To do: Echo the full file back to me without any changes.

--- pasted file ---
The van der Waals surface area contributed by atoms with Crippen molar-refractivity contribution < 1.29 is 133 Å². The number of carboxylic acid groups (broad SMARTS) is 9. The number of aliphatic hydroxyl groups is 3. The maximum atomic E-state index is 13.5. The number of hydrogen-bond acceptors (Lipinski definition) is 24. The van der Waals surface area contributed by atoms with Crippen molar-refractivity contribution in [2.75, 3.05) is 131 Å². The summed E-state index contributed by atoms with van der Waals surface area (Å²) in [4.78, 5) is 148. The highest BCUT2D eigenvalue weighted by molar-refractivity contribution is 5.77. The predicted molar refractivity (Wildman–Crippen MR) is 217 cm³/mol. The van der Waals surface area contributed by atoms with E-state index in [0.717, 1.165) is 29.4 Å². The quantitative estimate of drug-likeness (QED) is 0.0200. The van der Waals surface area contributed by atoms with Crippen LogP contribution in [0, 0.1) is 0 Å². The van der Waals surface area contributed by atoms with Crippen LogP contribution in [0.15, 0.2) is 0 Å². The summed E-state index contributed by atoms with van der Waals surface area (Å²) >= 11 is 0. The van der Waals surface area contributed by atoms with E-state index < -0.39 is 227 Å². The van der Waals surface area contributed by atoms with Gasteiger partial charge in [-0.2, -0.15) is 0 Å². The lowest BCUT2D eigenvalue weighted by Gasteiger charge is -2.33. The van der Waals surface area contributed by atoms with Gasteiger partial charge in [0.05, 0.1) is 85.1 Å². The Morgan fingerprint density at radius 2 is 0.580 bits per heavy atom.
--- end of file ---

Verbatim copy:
The van der Waals surface area contributed by atoms with Crippen molar-refractivity contribution < 1.29 is 133 Å². The number of carboxylic acid groups (broad SMARTS) is 9. The number of aliphatic hydroxyl groups is 3. The maximum atomic E-state index is 13.5. The number of hydrogen-bond acceptors (Lipinski definition) is 24. The van der Waals surface area contributed by atoms with Crippen molar-refractivity contribution in [2.75, 3.05) is 131 Å². The summed E-state index contributed by atoms with van der Waals surface area (Å²) in [4.78, 5) is 148. The highest BCUT2D eigenvalue weighted by molar-refractivity contribution is 5.77. The predicted molar refractivity (Wildman–Crippen MR) is 217 cm³/mol. The van der Waals surface area contributed by atoms with E-state index in [0.717, 1.165) is 29.4 Å². The quantitative estimate of drug-likeness (QED) is 0.0200. The van der Waals surface area contributed by atoms with Crippen LogP contribution in [0, 0.1) is 0 Å². The van der Waals surface area contributed by atoms with Crippen LogP contribution in [0.15, 0.2) is 0 Å². The summed E-state index contributed by atoms with van der Waals surface area (Å²) >= 11 is 0. The van der Waals surface area contributed by atoms with E-state index < -0.39 is 227 Å². The van der Waals surface area contributed by atoms with Gasteiger partial charge in [-0.2, -0.15) is 0 Å². The lowest BCUT2D eigenvalue weighted by Gasteiger charge is -2.33. The van der Waals surface area contributed by atoms with Gasteiger partial charge in [0.05, 0.1) is 85.1 Å². The Morgan fingerprint density at radius 2 is 0.580 bits per heavy atom.